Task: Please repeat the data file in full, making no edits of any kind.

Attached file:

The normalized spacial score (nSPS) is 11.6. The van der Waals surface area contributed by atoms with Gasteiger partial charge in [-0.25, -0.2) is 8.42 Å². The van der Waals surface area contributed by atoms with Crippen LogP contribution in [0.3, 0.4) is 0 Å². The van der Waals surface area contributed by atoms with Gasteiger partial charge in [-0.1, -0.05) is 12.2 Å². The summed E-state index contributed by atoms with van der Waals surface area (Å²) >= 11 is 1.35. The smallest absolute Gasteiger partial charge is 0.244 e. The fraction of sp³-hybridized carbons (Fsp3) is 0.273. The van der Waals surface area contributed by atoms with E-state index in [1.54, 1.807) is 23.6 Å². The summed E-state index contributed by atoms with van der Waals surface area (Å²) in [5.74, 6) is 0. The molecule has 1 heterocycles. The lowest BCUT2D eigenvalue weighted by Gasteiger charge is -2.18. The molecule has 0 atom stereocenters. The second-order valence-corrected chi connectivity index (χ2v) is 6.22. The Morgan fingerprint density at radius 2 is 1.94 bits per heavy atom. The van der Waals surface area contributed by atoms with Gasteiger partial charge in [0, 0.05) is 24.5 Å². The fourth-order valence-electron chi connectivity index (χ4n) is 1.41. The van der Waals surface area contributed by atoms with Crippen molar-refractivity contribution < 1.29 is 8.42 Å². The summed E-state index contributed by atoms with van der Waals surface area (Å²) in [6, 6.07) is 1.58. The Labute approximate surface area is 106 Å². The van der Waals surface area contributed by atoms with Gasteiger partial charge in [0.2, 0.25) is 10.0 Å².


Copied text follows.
The normalized spacial score (nSPS) is 11.6. The van der Waals surface area contributed by atoms with Gasteiger partial charge in [-0.25, -0.2) is 8.42 Å². The van der Waals surface area contributed by atoms with Crippen LogP contribution in [0.3, 0.4) is 0 Å². The van der Waals surface area contributed by atoms with Gasteiger partial charge in [-0.1, -0.05) is 12.2 Å². The summed E-state index contributed by atoms with van der Waals surface area (Å²) >= 11 is 1.35. The smallest absolute Gasteiger partial charge is 0.244 e. The fraction of sp³-hybridized carbons (Fsp3) is 0.273. The van der Waals surface area contributed by atoms with E-state index in [1.54, 1.807) is 23.6 Å². The summed E-state index contributed by atoms with van der Waals surface area (Å²) in [5.74, 6) is 0. The molecule has 1 heterocycles. The lowest BCUT2D eigenvalue weighted by Gasteiger charge is -2.18. The molecule has 0 atom stereocenters. The second-order valence-corrected chi connectivity index (χ2v) is 6.22. The Morgan fingerprint density at radius 2 is 1.94 bits per heavy atom. The van der Waals surface area contributed by atoms with Gasteiger partial charge in [0, 0.05) is 24.5 Å². The fourth-order valence-electron chi connectivity index (χ4n) is 1.41. The van der Waals surface area contributed by atoms with Crippen molar-refractivity contribution < 1.29 is 8.42 Å². The summed E-state index contributed by atoms with van der Waals surface area (Å²) in [6, 6.07) is 1.58. The Labute approximate surface area is 106 Å². The van der Waals surface area contributed by atoms with Gasteiger partial charge in [0.2, 0.25) is 10.0 Å².